And there’s also room in the programme for the films that are reconstructed and given new meaning by the artists in the exhibition, such as Colors (1988) directed by Dennis Hopper and The Trial (1962) by Orson Welles.

The theme of the Cinema Concert on 25 May is one of the most remade films of all time: Phantom of the Opera from 1925. And the monthly editions of the series Cinema Egzotik with Martin Koolhoven and Ronald Simons also focus on the remake, with a double bill of the western High Noon (1952) and its science fiction remake Outland (1981) on 21 March. On 16 May, Koolhoven and Simons present compelling evidence that David Lynch’s Lost Highway (1997) should be regarded as a remake of the crime classic Kiss Me Deadly (1955) by Robert Aldrich. The more literal remake is also given a podium, as the evening of 10 May is devoted to one of cinema’s most famous remakes, with a double bill of Scarface (1932 and 1983).

Click to add a comment

More in Entertainment

Mary Njoku filming for Rok Studios

Rok Studios Launches Nollywood TV Channel on Sky

Yareah MagazineSeptember 27, 2016
Vent-Axia Celebrates 80th Anniversary

Sussex-based Vent-Axia Celebrates 80 Years of Innovation

Yareah MagazineSeptember 14, 2016
Nicole Scherzinger, Joel, Ella & Murad

International Popstars DNCE And Nicole Scherzinger Amongst Performers To Take To The SSE Arena, Wembley Stage For Rays Of Sunshine Children’s Charity On Monday 24th October 2016

Yareah MagazineSeptember 9, 2016
HBO NOW

HBO News. Bill Simmons’ lineup for tomorrow night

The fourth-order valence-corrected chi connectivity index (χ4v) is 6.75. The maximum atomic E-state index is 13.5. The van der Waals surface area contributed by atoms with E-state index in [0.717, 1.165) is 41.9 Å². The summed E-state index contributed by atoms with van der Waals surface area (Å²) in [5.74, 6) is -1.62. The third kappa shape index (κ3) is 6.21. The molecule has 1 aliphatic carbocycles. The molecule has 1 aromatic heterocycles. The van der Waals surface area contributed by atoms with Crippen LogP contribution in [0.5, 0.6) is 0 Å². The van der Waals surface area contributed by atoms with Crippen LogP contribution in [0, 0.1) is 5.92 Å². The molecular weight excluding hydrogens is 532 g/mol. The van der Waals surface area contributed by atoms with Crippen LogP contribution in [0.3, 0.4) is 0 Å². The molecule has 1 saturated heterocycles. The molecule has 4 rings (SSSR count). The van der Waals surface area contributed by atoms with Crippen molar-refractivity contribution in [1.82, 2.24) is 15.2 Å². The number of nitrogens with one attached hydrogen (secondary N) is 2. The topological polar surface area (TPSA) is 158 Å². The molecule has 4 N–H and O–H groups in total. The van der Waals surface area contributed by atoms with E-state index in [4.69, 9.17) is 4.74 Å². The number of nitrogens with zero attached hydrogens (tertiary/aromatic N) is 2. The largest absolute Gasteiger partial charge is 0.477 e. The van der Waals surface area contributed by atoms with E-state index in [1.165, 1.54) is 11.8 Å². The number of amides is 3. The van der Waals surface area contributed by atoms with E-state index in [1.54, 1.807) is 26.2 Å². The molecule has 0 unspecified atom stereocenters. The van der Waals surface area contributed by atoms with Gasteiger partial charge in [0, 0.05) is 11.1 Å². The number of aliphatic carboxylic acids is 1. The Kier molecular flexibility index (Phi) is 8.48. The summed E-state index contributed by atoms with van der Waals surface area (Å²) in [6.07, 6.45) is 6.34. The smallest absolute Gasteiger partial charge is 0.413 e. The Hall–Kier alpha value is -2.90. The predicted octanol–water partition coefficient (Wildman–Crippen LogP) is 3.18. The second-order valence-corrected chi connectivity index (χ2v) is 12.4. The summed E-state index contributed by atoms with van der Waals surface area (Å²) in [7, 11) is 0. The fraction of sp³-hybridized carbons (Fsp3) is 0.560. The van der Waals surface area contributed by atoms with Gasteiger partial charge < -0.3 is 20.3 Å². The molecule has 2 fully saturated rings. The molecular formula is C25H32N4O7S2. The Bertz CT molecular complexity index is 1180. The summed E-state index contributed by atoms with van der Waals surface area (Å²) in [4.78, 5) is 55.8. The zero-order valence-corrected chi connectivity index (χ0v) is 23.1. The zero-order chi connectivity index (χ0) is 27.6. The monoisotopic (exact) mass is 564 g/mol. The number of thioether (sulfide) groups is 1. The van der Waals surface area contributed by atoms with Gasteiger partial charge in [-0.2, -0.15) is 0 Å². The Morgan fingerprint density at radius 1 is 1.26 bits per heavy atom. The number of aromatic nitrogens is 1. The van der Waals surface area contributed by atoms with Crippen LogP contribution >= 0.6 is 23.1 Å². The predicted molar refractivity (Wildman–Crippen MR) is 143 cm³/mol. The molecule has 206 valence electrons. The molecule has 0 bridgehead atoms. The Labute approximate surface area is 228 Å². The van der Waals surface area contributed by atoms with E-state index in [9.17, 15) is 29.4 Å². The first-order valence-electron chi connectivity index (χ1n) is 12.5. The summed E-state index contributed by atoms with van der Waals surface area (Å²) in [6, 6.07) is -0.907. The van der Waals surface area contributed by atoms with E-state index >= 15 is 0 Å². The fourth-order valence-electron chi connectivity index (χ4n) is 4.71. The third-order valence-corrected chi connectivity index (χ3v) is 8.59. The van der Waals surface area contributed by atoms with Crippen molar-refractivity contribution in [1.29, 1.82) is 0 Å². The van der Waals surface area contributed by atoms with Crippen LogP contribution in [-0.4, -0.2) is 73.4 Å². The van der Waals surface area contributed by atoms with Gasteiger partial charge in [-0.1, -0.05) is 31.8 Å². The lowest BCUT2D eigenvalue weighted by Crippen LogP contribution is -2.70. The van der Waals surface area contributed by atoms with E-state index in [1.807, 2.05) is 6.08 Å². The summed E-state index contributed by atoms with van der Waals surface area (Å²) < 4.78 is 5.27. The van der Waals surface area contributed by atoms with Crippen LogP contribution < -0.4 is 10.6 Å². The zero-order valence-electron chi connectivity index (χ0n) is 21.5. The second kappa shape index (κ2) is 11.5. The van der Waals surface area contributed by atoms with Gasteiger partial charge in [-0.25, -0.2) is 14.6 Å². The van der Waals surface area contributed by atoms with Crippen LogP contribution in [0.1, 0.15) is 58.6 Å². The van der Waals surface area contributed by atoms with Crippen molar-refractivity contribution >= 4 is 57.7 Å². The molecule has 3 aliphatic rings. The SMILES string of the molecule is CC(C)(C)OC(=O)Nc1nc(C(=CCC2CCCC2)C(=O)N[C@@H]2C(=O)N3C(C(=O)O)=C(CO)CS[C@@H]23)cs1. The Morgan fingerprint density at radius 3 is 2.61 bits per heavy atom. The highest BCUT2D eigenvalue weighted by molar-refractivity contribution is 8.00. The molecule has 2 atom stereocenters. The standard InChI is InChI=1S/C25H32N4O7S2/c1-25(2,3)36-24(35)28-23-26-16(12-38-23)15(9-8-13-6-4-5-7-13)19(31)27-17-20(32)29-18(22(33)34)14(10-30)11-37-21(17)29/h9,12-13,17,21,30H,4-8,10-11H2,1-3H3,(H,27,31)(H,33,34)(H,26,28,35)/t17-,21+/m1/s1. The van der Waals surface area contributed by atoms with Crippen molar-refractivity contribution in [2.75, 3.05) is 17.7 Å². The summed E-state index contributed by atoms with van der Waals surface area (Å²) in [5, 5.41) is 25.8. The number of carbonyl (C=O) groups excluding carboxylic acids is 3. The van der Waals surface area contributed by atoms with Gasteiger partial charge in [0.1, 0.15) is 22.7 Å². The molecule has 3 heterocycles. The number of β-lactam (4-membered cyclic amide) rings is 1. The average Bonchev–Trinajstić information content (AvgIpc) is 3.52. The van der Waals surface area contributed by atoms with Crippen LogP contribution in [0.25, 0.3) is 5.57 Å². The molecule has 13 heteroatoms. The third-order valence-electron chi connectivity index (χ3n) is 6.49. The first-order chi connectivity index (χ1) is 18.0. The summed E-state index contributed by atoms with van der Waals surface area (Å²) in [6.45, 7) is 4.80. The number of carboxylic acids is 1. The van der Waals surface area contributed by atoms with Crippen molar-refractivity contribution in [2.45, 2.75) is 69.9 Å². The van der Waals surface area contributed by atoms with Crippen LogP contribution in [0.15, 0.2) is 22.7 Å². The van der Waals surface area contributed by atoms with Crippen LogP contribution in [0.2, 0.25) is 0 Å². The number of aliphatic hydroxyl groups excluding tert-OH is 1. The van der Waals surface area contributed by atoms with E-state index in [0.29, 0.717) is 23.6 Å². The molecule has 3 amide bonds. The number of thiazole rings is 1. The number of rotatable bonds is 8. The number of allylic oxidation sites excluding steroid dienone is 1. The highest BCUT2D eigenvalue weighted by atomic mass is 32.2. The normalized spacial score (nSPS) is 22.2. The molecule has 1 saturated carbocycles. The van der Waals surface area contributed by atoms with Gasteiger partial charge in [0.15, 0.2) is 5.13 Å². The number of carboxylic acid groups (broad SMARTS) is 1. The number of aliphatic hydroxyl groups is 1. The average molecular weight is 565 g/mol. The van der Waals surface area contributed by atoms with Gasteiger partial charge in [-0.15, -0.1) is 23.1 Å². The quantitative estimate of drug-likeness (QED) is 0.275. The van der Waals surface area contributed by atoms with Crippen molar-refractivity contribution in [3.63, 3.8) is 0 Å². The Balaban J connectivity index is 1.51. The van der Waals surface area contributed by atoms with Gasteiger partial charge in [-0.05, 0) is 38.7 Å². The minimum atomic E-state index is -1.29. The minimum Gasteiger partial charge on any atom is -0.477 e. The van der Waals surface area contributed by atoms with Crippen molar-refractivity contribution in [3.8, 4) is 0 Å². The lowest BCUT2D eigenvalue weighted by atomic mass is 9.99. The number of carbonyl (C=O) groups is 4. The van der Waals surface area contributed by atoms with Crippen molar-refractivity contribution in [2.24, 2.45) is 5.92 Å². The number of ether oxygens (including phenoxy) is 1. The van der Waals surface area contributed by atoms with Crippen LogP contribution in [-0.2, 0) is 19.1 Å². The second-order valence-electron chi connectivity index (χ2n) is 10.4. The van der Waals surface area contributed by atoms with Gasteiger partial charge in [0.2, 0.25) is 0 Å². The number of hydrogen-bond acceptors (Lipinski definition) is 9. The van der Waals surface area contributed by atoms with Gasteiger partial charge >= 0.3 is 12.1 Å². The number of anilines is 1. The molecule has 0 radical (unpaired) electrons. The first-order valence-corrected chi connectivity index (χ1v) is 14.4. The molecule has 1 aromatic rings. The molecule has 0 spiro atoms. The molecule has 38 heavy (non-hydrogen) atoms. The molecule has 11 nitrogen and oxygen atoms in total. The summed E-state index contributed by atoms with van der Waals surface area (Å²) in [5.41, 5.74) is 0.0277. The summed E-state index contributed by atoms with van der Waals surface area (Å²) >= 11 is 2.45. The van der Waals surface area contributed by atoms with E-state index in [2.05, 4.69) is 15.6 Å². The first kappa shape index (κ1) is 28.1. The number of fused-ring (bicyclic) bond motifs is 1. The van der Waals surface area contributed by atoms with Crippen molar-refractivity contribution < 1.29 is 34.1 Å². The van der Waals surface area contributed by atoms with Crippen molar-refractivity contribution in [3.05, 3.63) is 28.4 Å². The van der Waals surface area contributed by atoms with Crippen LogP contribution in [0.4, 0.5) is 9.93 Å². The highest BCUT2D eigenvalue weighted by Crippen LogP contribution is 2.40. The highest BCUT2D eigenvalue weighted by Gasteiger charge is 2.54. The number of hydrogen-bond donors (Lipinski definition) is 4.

Yareah MagazineSeptember 6, 2016
Lord's Pavilion

As the cricket season draws to a close, Marylebone Cricket Club (MCC) can report a surge in popularity for guests seeking a full day of luxury hospitality at Lord’s during a Test Match in 2016. In the Home of Cricket’s most iconic venues – the Captains’ Lounge and Marylebone Suite – hospitality packages which included a hearty breakfast, sumptuous four-course lunch and luxury afternoon tea, sold out quickly for the first three days of the England v Sri Lanka and England v Pakistan Investec Test Matches. Private Boxes with the best views of the action for up to 18 guests also sold out fast for the same days. MCC revealed a sharp increase in revenue for its 2016 Sri Lanka Test Match hospitality packages compared with 2014 when the team last played England at Lord’s. Revenues for hospitality were up by nearly 30% over the same period in 2014 whilst private box sale revenues were up by a healthy 60%. Nick Kenton, MCC Head of Sales, Meetings & Events and Hospitality, said: “2016 has been a fantastic year for enjoying a day of cricket whilst experiencing the very best food, drink and hospitality that Lord’s has to offer. “This year’s sales figures show that hospitality packages at Lord’s were in huge demand and continue to be a key part of the summer sporting calendar.” Lord’s also expects high demand for its new hospitality packages, to be released this autumn for 2017 matches. These include England v South Africa from 6th to 10th July and England v West Indies from 7th to 11th September. Packages for the England v Ireland Royal London One-Day International on 7th May 2017 are also expected to sell out in record time. Details of all hospitality options at Lord’s can be found on its website

Yareah MagazineSeptember 6, 2016
Afternoon tea at Lord's

It’s not all about the cricket – Lord’s lists top five unforgettable days out for summer 2016

Yareah MagazineJuly 28, 2016

Yareah Magazine

Art is Everywhere and Up to You.

About Us - Press Kit - Contact Us

YM on Twitter

Top Posts & Pages

Yareah® Magazine is a Registered Trademark in the United States